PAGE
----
Plan a Progressive Dinner Party  

Hit the road for an evening of creative eating and fun.

If your supper club or group of friends is looking for a different way to entertain, try planning a progressive dinner. At this type of get-together, each course is served at a different home, so the party moves from one place to another during the course of the evening.

Here's how it works: The group splits into three teams--one for appetizers, one for the main course, and one for dessert. One person from each team hosts that group's course at his or her house. The evening begins with the entire group meeting at the first location for appetizers, then walking or driving to the other homes for subsequent courses.

Progressive dinner parties often spark a sense of friendly competition that can motivate each team to try to outdo the others. Plus, with a progressive dinner, everyone takes part so that one person isn't stuck with all the hosting duties. Best of all, it's easy to orchestrate. We've provided all the tips to get you moving.

How to Plan a Progressive Dinner Party

1. Teams

  • Divide your friends into three teams--one for each course. Limit yourselves to three changes of locale; it's too hard to visit more spots in one night.
  • Draw names out of a hat to determine teams. Or have three people volunteer to be hosts, and let them choose teams.
  • Split couples into separate teams to keep things interesting.
  • Keep teams to a manageable size (about three to six so you don't end up with 30 guests to feed.
  • Choose individual themes for each team or a single theme for the night. Entertain according to cuisine (Indian, French, etc.), culture (retro, book, or movie themes), or whatever members come up with. Or allow each team to choose a separate theme--like Mardi Gras appetizers (serve shrimp remoulade and Hurricane cocktails), mystery theater main dish (stage a murder mystery), and Love Boat desserts (mimic the midnight buffet on a cruise ship).

2. Locations

  • Pick homes that are close together and involve the least amount of travel time. Walking distance is ideal.
  • Though a progressive dinner works best for people who live in the same neighborhood or apartment building, you can also stage this type of party in one house. Visit a different room or location within the home for each course (for example, appetizers on the patio, main course in the dining room, and dessert on the upstairs deck).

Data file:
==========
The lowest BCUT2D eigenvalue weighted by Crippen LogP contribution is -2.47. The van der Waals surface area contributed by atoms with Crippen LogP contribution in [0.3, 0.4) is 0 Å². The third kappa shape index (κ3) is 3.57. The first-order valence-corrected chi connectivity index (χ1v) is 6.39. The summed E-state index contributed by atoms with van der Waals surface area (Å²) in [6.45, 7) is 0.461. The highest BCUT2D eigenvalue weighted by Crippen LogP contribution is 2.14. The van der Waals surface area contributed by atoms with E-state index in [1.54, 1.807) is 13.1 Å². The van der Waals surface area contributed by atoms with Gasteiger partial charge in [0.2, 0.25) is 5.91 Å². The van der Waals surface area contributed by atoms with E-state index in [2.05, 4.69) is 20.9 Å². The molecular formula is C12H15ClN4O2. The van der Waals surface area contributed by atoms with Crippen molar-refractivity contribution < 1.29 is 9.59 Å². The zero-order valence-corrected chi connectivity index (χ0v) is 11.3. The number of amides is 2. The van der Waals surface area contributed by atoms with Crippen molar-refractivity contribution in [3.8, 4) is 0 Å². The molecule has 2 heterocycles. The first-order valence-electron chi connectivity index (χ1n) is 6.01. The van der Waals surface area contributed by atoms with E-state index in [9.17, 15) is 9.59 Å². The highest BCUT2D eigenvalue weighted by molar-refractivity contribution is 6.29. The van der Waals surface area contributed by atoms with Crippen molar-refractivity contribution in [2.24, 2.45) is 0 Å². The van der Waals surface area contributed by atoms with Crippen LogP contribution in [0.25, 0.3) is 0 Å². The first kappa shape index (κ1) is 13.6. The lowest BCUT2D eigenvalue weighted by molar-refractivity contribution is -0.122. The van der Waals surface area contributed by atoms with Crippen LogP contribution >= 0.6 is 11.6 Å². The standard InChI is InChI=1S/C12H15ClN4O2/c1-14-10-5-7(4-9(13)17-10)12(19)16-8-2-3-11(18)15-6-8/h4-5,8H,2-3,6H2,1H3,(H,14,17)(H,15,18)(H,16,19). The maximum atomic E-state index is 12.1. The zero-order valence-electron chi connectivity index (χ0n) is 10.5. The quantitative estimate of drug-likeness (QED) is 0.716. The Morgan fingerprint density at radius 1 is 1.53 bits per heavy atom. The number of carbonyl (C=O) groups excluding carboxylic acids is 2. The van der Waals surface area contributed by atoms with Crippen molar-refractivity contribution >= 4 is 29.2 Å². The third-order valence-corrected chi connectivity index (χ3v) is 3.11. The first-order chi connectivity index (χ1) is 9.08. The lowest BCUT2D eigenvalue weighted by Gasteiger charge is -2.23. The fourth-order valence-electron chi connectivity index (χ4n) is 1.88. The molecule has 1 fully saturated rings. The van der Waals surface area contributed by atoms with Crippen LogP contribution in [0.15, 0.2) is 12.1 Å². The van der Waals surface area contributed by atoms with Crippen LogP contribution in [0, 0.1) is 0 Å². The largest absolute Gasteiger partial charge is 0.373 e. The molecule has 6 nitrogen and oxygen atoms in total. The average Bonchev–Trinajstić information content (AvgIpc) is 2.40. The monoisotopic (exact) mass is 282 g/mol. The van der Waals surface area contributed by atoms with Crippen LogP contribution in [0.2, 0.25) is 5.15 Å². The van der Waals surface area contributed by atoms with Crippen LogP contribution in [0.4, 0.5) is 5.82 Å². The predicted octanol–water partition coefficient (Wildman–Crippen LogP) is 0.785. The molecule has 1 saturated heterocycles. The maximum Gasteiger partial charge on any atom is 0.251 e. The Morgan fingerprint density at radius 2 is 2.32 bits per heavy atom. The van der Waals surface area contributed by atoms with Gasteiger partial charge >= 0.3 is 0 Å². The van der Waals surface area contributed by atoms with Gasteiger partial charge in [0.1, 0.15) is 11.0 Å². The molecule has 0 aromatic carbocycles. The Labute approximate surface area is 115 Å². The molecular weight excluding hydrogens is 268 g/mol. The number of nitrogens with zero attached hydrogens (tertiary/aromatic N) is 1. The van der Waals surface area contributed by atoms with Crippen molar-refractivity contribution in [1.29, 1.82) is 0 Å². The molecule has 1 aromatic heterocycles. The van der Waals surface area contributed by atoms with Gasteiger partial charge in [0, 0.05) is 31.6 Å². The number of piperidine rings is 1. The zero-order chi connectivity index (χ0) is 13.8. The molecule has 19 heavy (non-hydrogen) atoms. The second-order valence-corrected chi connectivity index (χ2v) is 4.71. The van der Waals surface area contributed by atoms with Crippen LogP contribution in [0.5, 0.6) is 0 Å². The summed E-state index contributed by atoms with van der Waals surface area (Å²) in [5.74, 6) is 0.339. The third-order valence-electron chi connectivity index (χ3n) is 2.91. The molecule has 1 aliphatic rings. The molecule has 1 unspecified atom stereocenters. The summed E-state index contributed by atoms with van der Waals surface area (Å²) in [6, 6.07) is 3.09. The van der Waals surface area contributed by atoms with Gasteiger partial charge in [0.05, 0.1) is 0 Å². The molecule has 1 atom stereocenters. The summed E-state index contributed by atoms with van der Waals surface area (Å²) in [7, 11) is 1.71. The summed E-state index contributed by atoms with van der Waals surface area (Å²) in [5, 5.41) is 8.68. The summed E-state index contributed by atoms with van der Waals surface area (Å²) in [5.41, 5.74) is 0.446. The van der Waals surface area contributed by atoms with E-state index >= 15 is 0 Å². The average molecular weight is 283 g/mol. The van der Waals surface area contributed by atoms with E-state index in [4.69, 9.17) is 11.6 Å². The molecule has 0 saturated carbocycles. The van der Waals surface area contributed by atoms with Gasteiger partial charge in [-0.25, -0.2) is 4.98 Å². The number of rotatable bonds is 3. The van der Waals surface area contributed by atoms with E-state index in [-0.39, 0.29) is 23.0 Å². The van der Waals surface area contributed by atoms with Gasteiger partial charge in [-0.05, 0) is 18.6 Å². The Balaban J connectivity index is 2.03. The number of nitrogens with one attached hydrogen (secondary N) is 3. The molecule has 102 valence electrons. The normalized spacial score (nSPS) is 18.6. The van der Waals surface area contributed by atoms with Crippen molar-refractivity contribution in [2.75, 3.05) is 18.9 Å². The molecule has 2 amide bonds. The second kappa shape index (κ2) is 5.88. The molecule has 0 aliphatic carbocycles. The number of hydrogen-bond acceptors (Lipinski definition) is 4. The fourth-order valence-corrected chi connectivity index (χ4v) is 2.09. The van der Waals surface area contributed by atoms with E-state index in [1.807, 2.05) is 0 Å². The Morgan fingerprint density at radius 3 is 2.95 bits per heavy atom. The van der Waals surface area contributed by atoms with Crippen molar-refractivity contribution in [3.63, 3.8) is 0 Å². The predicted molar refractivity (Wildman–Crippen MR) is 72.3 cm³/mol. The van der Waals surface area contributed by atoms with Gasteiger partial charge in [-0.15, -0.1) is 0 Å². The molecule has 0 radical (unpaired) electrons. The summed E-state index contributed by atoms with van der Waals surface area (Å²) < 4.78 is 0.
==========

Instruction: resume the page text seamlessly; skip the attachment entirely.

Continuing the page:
3. Timing and Travel

  • A weekend night works best for this type of party because people will have all day to prepare and won't be rushing home from work.
  • Set specific times for each course, and try to stick to them. Once you get off schedule, it's pretty hard to get back on track.
  • Allow extra time for appetizers at the first stop (people will want to talk more when they first come together) and dessert (folks will linger at the finale).
  • Allow for travel time between houses.
    Example:
    6:45 to 8:00--Appetizers at Lauren's
    8:10 to 9:10--Main course at Craig's
    9:20 until ?--Dessert at Emily's
  • If you need to drive between locations, assign driving duty a day or two ahead so you don't waste time making that decision the night of the party.
  • Provide a map, if needed.
  • The main-dish and dessert teams need to leave a little early to get to their stations for last-minute touches before the rest of the group arrives.

4. Housekeeping

  • Divide the recipes among team members so each person handles everything for one or two recipes.
  • Ideally, each team should get together the night before, or at least earlier in the day, and set the table.
  • Save receipts, and split costs among team members.
  • Figure out clean-up duties ahead of time. Either plan to get back together at the end of the night to help your team's host clean up, or do it first thing the next morning.

 

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Ann Taylor Pittman, Cooking Light Food Editor
Sep, 2007
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